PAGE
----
by Sue Healy

2018, Finborough Theatre
Director: Tricia Thorns



“Sex is nothing. It’s relationships that’s a poison. It’s love what does the damage.”

Originally seen as a staged reading as part of Vibrant 2017 – A Festival of Finborough Playwrights, the world premiere of Imaginationship by Sue Healy.

Great Yarmouth, Norfolk. 59-year-old Ginnie attempts to seduce her unrequited love, the nymphomaniac Brenda. Attila is from Hungary but has ended up scraping an existence in Yarmouth – and pursues Melody who is obsessed with her cold and distant evening-class tutor, Tony. Power-plays and relationships clash until a seduction too far leads to mass murder.

Set in a marginalised Brexit town, Imaginationship explores obsession, sex addiction, and the devastating effect of imbalanced relationships, not least between immigrants and locals, London and the regions.



★★★★ The Upcoming

With strong characterisations, the personalities in this work stand out as unique individuals with a touch of that traditional British eccentricity, portrayed affectionately despite their tension and barely contained desperation. An ageing Ginnie (Jilly Bond) has a completely impractical girl crush on a sexually obsessed Brenda (Patience Tomlinson). Hungarian immigrant Attila (Bart Suavek) is marginally making a living while chasing Melody (Joanna Bending) who is in love with her oblivious adult education teacher Tony (Rupert Wickham)…

Healy’s writing in this piece is excellent and intelligently conceived, direction by Thorns is impressive, and the actors’ performances are inspired…

Imaginationship is a compelling, entertaining, thought-provoking success and well worth a viewing.

★★★★ Close-Up Culture

NOBODY can accuse Sue Healy of failing to tackle the big issues of today in her latest play Imaginationship, showing at the Finborough Theatre.
Everything from paedophilia (with a twist), intelligent immigrants taking on menial jobs and being despised for doing so, infatuation, lesbianism, sex (in one character’s case, plenty of it) and bloody revenge. It is wildly ambitious, always absorbing and overall quite tasty on the eyes and ears…

Against the backdrop of tunes from the Bee Gees, Bay City Rollers and Brotherhood of Man, Ginnie (wearing high heeled golden boots and figure hugging leather trousers) derides Londoners while stating that the great and groove are firmly back in Great Yarmouth.
But Ginnie has ulterior motives, namely to persuade a former young lover of hers from 40 years ago (Brenda) to come and live with her in a bungalow, complete with two bedrooms and two toilets.
But Brenda (marvellously played by Patience Tomlinson) has spent nearly her whole life chasing ‘cock’ and shows no inclination to revive a fleeting summer relationship that she has long forgotten.
‘I love everyone’s cock,’ she says, while literally bursting out of her blouse and tight jeans – and teetering on her heels. Relationships are not Brenda’s style – she is only interested in quickies despite her advancing age. Indeed, she spends the whole night in pursuit of ‘cock’.
Brenda’s daughter Melody (Joanna Bending) ends up having unsatisfactory sex on the beach with eloquent 21 year old Hungarian Attila (a suave Bart Suavek). By training Attila is a marine biologist (but works in a canning factory), wears red trousers, possesses all the dance floor moves and ‘suffers’ from priapism – a condition that naturally is not missed by sex-obsessed Brenda.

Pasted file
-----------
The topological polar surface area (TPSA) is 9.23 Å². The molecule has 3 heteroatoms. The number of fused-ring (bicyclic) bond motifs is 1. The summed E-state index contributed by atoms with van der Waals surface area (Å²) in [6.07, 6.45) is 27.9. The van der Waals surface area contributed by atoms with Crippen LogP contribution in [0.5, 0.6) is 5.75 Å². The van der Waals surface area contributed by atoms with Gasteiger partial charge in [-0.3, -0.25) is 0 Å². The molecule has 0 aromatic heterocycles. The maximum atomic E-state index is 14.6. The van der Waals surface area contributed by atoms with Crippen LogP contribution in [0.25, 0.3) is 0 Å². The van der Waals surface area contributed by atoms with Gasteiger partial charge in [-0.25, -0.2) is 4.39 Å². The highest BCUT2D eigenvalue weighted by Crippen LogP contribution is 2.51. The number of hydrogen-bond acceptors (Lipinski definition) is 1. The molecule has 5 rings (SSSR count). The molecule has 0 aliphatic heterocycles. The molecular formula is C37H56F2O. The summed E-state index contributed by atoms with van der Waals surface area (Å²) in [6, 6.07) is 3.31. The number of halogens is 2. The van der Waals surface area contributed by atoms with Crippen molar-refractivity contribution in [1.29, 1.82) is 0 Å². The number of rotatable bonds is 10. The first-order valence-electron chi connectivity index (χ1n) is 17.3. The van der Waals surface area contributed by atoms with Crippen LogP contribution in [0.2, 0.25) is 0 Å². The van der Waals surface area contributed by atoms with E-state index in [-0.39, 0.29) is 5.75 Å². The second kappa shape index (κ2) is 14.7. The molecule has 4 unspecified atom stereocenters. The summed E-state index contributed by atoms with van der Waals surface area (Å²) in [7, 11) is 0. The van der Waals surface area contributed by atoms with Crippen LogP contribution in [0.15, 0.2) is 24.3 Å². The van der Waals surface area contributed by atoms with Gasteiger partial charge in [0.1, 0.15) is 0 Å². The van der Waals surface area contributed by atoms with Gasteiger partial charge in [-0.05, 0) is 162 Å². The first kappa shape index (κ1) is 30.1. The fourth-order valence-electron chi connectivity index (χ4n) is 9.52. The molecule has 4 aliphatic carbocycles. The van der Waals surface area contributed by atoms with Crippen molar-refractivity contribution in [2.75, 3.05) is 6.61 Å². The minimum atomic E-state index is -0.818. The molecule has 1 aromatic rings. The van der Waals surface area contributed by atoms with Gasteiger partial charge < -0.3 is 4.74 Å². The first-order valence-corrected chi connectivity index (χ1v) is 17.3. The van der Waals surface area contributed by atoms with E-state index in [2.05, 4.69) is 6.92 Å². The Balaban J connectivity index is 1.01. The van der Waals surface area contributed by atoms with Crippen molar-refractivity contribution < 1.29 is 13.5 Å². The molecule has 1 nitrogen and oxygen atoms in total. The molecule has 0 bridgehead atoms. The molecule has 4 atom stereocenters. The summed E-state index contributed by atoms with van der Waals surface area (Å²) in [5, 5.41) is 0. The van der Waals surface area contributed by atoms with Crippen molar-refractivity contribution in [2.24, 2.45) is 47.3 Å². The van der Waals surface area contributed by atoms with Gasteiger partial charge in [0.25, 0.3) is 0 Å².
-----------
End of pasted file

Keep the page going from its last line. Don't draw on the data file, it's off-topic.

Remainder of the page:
Imaginationship is fun and another bold show from the Finborough celebrating its 150th anniversary. It is neatly directed by Tricia Thorns who never lets the pace drop with a series of short snappy scenes. A triumph given Finborough’s tight space (no room to swing a cat or cook a paella).
Patience Tomlinson’s performance is worth the entrance fee alone with Jilly Bond not far behind. As for the contents of Suavek’s red trousers, they are a little (if you know what I mean) distracting (in a big way).

★★★★ London Pub Theatres

Healy constructs her piece quite brilliantly. The Classical unities of action, time and place are observed with relish. She’s astute enough to remind us of what she’s doing with constant Greek allusions in her text. She even gives us a ‘Sophoclean’ Chorus who both top and tail her play. (sharp and acute performances from John Sackville and Atilla Akinci.)

Ginnie Atkins (played with sensuous and brazen gusto by Jilly Bond) has a crush on Brenda, her childhood friend. Brenda doesn’t reciprocate. In fact Brenda’s sexual urges are of a much more ‘hetro’ persuasion. Patience Tomlinson invests Brenda with enormous dignity. The character maybe ‘amoral’ but Tomlinson makes us completely aware of ‘where she’s coming from’.

Her daughter Melody, played by Joanna Bending, in what is the stand-out performance of the evening, has fallen for Tony her evening class classics tutor. (a deft, strong and morally ambiguous turn from Rupert Wickham.) What follows is a story of addiction, in all its forms, obsession and the complicated nature of relationships.

Healy’s story is a challenging one. Yet she leavens it with astonishing amounts of humour. Her love of language zings out at us. She peppers her text with some marvellously bad jokes which sometimes are so excruciating they make you laugh out loud.

‘Imaginationship’ is a play with much food for thought. And, without a doubt, is a tremendous piece of work. Yet I came away from the evening tinged with an unutterable sadness. Probably a mixture of intimations of mortality and the seeming decline of that most beautiful of towns, Great Yarmouth.